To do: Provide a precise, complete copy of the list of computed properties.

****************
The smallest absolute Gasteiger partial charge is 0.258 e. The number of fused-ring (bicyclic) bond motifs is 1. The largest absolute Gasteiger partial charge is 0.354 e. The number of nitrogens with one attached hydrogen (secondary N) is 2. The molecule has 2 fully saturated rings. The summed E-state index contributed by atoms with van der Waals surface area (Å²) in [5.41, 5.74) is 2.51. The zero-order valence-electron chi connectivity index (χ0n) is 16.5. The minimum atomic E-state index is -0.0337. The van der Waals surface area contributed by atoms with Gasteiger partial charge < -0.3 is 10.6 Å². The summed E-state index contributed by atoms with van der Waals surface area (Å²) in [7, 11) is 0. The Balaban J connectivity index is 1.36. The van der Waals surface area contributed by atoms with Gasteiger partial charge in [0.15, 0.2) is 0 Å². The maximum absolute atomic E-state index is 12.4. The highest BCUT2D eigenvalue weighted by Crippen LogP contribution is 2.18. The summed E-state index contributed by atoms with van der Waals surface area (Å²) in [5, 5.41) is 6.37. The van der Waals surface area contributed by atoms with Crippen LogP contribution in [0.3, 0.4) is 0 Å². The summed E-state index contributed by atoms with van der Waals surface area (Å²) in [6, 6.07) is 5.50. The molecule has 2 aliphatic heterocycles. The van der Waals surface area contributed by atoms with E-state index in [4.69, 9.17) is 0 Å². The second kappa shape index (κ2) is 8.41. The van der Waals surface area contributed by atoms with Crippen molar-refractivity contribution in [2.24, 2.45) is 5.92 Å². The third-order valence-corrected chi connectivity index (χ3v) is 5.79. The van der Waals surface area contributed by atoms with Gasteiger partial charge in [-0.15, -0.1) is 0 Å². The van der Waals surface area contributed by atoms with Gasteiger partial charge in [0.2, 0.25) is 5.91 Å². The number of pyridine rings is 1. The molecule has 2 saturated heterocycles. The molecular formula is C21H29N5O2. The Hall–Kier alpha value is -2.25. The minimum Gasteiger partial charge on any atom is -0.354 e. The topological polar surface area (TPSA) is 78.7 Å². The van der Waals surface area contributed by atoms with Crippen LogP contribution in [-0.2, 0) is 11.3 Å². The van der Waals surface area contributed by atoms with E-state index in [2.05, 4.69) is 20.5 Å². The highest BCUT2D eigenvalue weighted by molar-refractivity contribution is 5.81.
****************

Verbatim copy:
The smallest absolute Gasteiger partial charge is 0.258 e. The number of fused-ring (bicyclic) bond motifs is 1. The largest absolute Gasteiger partial charge is 0.354 e. The number of nitrogens with one attached hydrogen (secondary N) is 2. The molecule has 2 fully saturated rings. The summed E-state index contributed by atoms with van der Waals surface area (Å²) in [5.41, 5.74) is 2.51. The zero-order valence-electron chi connectivity index (χ0n) is 16.5. The minimum atomic E-state index is -0.0337. The van der Waals surface area contributed by atoms with Gasteiger partial charge < -0.3 is 10.6 Å². The summed E-state index contributed by atoms with van der Waals surface area (Å²) in [7, 11) is 0. The Balaban J connectivity index is 1.36. The van der Waals surface area contributed by atoms with Gasteiger partial charge in [0.15, 0.2) is 0 Å². The maximum absolute atomic E-state index is 12.4. The highest BCUT2D eigenvalue weighted by Crippen LogP contribution is 2.18. The summed E-state index contributed by atoms with van der Waals surface area (Å²) in [5, 5.41) is 6.37. The van der Waals surface area contributed by atoms with Crippen LogP contribution in [0.3, 0.4) is 0 Å². The summed E-state index contributed by atoms with van der Waals surface area (Å²) in [6, 6.07) is 5.50. The molecule has 2 aliphatic heterocycles. The van der Waals surface area contributed by atoms with E-state index in [4.69, 9.17) is 0 Å². The second kappa shape index (κ2) is 8.41. The van der Waals surface area contributed by atoms with Crippen molar-refractivity contribution in [2.24, 2.45) is 5.92 Å². The third-order valence-corrected chi connectivity index (χ3v) is 5.79. The van der Waals surface area contributed by atoms with Gasteiger partial charge in [-0.15, -0.1) is 0 Å². The van der Waals surface area contributed by atoms with Gasteiger partial charge in [0.2, 0.25) is 5.91 Å². The number of pyridine rings is 1. The molecule has 2 saturated heterocycles. The molecular formula is C21H29N5O2. The Hall–Kier alpha value is -2.25. The minimum Gasteiger partial charge on any atom is -0.354 e. The topological polar surface area (TPSA) is 78.7 Å². The van der Waals surface area contributed by atoms with Crippen LogP contribution in [-0.2, 0) is 11.3 Å². The van der Waals surface area contributed by atoms with E-state index in [2.05, 4.69) is 20.5 Å². The highest BCUT2D eigenvalue weighted by molar-refractivity contribution is 5.81.